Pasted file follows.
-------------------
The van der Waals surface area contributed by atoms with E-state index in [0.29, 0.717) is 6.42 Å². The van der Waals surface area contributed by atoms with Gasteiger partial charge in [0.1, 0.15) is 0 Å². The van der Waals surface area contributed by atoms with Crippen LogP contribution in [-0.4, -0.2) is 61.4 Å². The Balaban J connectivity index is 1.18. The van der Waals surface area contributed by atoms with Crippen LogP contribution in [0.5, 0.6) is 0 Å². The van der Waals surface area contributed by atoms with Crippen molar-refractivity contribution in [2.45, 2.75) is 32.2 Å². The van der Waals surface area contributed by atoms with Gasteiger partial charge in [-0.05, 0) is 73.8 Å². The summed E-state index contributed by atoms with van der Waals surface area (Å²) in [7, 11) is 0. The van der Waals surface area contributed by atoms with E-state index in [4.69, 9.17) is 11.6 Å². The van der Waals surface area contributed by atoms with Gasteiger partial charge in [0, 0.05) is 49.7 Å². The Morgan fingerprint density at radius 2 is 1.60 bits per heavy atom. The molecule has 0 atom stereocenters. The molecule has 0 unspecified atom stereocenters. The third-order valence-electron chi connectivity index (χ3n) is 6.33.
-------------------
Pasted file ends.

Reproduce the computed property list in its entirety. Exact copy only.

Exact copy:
The van der Waals surface area contributed by atoms with E-state index in [0.29, 0.717) is 6.42 Å². The van der Waals surface area contributed by atoms with Gasteiger partial charge in [0.1, 0.15) is 0 Å². The van der Waals surface area contributed by atoms with Crippen LogP contribution in [-0.4, -0.2) is 61.4 Å². The Balaban J connectivity index is 1.18. The van der Waals surface area contributed by atoms with Crippen LogP contribution in [0.5, 0.6) is 0 Å². The van der Waals surface area contributed by atoms with Crippen molar-refractivity contribution in [2.45, 2.75) is 32.2 Å². The van der Waals surface area contributed by atoms with Gasteiger partial charge in [-0.05, 0) is 73.8 Å². The summed E-state index contributed by atoms with van der Waals surface area (Å²) in [7, 11) is 0. The van der Waals surface area contributed by atoms with E-state index in [4.69, 9.17) is 11.6 Å². The van der Waals surface area contributed by atoms with Gasteiger partial charge in [0, 0.05) is 49.7 Å². The Morgan fingerprint density at radius 2 is 1.60 bits per heavy atom. The molecule has 0 atom stereocenters. The molecule has 0 unspecified atom stereocenters. The third-order valence-electron chi connectivity index (χ3n) is 6.33.